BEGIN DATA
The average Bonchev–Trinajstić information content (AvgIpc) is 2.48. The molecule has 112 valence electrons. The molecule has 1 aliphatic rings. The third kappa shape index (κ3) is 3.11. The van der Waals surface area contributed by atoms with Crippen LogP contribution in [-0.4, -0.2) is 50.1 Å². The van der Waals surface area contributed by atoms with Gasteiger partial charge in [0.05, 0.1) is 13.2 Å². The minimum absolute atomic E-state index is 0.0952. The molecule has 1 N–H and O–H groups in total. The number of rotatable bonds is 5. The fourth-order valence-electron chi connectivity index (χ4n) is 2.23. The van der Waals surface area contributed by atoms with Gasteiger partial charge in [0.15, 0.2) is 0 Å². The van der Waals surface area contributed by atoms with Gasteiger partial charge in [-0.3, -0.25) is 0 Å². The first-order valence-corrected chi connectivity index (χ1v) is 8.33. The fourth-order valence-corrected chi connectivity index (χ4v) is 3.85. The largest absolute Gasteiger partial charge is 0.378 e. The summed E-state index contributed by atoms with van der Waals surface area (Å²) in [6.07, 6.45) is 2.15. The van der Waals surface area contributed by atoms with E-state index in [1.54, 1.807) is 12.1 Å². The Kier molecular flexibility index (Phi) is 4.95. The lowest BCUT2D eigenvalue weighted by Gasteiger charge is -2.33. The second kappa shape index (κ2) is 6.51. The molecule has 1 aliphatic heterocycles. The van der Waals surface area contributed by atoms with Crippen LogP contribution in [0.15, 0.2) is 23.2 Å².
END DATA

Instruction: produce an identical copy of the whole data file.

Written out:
The average Bonchev–Trinajstić information content (AvgIpc) is 2.48. The molecule has 112 valence electrons. The molecule has 1 aliphatic rings. The third kappa shape index (κ3) is 3.11. The van der Waals surface area contributed by atoms with Crippen LogP contribution in [-0.4, -0.2) is 50.1 Å². The van der Waals surface area contributed by atoms with Gasteiger partial charge in [0.05, 0.1) is 13.2 Å². The minimum absolute atomic E-state index is 0.0952. The molecule has 1 N–H and O–H groups in total. The number of rotatable bonds is 5. The fourth-order valence-electron chi connectivity index (χ4n) is 2.23. The van der Waals surface area contributed by atoms with Gasteiger partial charge in [0.15, 0.2) is 0 Å². The van der Waals surface area contributed by atoms with Gasteiger partial charge in [-0.3, -0.25) is 0 Å². The first-order valence-corrected chi connectivity index (χ1v) is 8.33. The fourth-order valence-corrected chi connectivity index (χ4v) is 3.85. The largest absolute Gasteiger partial charge is 0.378 e. The summed E-state index contributed by atoms with van der Waals surface area (Å²) in [6.07, 6.45) is 2.15. The van der Waals surface area contributed by atoms with E-state index in [1.54, 1.807) is 12.1 Å². The Kier molecular flexibility index (Phi) is 4.95. The lowest BCUT2D eigenvalue weighted by Gasteiger charge is -2.33. The second kappa shape index (κ2) is 6.51. The molecule has 1 aliphatic heterocycles. The van der Waals surface area contributed by atoms with Crippen LogP contribution in [0.15, 0.2) is 23.2 Å².